The good news is that 91 percent of city teachers were rated effective or better for the 2013-2014 school year, while only 1 percent were rated ineffective, according to recently released numbers from the state’s Board of Regents.
But the negative news is that along with Gov. Andrew Cuomo, a large number of state and city residents believe that New York’s education system is failing students and is in need of a major overhaul.
The latest evaluations, which covered 62,184 city teachers, ranked 9.2 percent as “highly effective,” 82 percent as “effective,” 7 percent as “developing,” and 1.2 percent were given the lowest rating of “ineffective.”
Starting with this evaluation, city teachers were rated under a new, arguably tougher system that incorporates student performance for the first time.
For example, city teachers, as opposed to educators elsewhere in the state, needed students to hit specific learning goals in order to get effective or better ratings.
The new system has stirred controversy on all sides, from teachers who feel it’s unfair for student performance to be a factor, to parents who believe that too much of the evaluations—60 percent—are subjective classroom observations. The remaining 40 percent of the evaluations come from student learning measures identified equally by the state and the school district.
The rift between residents, the governor and the state’s education bureaucracy was most clearly illustrated by a letter from Jim Malatras, director of state operations, to education officials two days following the release of the evaluation numbers.
The letter, written on behalf of Gov. Cuomo, was addressed to Dr. Merryl Tisch, chancellor of the state’s Board of regents and Dr. John King, the state commissioner of education who is stepping down at the end of the year for a position in the Obama administration.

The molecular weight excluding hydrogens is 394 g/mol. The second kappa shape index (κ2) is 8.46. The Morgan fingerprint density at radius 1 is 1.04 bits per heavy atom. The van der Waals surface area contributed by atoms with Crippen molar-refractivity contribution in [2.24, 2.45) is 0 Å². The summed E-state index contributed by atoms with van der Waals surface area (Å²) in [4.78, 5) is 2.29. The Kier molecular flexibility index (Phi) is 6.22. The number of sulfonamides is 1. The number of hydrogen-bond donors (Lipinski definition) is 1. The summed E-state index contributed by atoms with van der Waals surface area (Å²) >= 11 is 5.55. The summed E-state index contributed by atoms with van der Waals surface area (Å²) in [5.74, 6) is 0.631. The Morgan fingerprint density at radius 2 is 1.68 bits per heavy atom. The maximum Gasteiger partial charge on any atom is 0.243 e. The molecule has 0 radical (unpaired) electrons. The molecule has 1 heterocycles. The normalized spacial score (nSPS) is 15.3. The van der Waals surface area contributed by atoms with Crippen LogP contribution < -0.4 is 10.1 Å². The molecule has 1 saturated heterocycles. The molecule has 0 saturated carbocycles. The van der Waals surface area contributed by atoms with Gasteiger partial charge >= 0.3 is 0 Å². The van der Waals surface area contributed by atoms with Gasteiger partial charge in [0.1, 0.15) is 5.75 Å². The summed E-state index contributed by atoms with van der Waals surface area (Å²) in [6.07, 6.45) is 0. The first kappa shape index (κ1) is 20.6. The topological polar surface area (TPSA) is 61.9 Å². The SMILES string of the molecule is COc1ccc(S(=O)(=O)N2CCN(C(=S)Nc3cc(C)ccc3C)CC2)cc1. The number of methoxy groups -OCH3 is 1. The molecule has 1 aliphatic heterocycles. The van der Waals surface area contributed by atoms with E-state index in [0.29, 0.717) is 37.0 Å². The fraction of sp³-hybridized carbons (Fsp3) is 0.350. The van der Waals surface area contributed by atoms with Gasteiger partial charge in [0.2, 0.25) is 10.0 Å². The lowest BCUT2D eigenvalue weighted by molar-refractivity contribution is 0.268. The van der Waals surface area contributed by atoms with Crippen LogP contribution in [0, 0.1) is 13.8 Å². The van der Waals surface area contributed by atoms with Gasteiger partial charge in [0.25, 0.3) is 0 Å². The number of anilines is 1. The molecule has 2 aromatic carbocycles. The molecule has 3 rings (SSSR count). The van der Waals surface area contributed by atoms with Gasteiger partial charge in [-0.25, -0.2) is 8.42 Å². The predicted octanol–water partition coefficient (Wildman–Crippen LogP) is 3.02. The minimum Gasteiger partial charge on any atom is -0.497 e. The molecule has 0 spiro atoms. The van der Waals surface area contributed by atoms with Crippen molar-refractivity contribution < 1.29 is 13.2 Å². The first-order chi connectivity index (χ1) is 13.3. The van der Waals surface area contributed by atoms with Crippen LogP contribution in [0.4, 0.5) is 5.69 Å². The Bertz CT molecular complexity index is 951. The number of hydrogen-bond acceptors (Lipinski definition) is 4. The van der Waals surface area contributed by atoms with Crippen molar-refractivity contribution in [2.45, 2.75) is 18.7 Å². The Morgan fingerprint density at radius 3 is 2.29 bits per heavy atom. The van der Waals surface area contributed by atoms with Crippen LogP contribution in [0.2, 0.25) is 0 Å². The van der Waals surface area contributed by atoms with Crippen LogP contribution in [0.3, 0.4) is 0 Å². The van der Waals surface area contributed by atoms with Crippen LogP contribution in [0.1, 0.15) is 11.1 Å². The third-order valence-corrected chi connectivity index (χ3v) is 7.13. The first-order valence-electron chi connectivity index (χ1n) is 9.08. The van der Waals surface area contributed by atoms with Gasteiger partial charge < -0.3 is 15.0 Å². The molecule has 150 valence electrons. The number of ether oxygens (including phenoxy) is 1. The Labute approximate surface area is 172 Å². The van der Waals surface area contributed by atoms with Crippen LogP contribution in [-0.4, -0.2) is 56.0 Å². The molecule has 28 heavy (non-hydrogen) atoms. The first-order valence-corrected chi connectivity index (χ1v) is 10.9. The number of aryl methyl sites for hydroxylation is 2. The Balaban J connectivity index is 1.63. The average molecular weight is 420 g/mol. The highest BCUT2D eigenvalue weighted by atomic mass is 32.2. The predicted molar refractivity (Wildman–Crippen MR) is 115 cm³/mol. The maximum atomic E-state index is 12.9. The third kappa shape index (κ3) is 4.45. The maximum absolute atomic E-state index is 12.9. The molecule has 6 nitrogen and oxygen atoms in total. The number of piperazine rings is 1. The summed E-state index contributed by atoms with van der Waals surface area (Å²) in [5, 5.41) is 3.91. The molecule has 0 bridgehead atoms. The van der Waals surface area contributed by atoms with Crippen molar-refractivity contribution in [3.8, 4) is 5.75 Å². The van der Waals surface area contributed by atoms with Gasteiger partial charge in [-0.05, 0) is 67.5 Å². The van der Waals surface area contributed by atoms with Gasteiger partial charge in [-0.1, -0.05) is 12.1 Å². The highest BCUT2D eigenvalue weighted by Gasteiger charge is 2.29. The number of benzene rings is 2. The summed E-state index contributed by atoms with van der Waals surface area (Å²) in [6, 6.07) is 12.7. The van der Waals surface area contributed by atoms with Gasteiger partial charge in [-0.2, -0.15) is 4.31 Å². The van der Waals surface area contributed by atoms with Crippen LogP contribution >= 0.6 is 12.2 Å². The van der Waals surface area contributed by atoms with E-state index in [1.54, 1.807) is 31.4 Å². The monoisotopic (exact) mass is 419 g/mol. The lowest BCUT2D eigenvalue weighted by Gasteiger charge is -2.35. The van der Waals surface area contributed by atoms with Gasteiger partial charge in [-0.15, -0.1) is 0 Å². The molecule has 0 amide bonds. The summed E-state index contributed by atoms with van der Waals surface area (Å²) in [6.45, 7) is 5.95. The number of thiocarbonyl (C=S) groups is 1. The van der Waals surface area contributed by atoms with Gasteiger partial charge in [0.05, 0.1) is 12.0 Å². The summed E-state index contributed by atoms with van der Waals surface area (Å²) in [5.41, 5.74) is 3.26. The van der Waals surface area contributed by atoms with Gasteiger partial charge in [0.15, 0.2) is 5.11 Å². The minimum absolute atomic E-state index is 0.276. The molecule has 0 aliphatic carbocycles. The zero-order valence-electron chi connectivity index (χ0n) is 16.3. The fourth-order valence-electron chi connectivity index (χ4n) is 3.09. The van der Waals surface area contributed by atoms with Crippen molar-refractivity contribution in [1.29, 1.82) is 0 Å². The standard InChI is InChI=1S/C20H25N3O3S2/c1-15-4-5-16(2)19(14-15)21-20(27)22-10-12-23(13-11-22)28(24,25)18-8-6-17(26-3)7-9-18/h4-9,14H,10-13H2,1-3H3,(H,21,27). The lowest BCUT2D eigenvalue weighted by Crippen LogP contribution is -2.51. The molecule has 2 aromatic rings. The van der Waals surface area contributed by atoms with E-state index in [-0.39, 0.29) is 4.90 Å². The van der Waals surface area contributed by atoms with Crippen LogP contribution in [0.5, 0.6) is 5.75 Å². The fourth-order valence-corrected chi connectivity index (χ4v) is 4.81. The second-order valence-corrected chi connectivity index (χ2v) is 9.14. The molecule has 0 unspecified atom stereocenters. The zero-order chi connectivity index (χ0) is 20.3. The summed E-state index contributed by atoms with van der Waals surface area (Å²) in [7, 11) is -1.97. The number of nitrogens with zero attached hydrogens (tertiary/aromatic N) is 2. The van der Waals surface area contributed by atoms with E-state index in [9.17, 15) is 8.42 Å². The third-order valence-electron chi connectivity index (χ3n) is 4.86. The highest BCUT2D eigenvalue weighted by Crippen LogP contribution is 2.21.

Malatras wrote that while some progress has been made in the past four years, “critical challenges” remain. He said that despite the fact that New York spends more per pupil than any other state, it still lags behind in graduation rates and math proficiency; and only 37 percent of high school students are college-ready.
“We can all agree that this is simply unacceptable,” Malatras wrote.
Malatras said that in the coming year, the governor will introduce an “aggressive legislation package” to reform and reshape education in the state. He added that during the governor’s recent campaign, many New Yorkers asked questions about why education policy has been failing in the state and what can be done to reverse this trend.
Malatras’ questions explored key educational issues and policies that many residents say need to be reformed.
Changes to the current teacher evaluations were at the top of Malatras’ list.
He wrote, “How is the current teacher evaluation system credible when only 1 percent of teachers are rated ineffective?”
Additionally, Malatras asked education officials how they would change the law to construct a rigorous, state-of-the-art teacher evaluation system, and how they would address the long-standing problem of removing poor-performing educators, given the current process makes it almost impossible to do so.
Other priority issues touched upon in the missive included the state’s vision for charter schools, as the current charter school cap is close to being reached; the use of technology to improve public education; and possible restructuring of the state’s 700 or so districts to include mergers or consolidations in low enrollment areas.
But most telling was Malatras’ reference to Cuomo’s recent remarks that improvements to education have been “thwarted by the monopoly of the education bureaucracy,” whose main mission is to sustain itself, only too often at the cost of failing students.
Malatras concluded by asking for responses from Tisch and King by Dec. 31, so they may be considered for Cuomo’s State of the State address in January.
By Alan Krawitz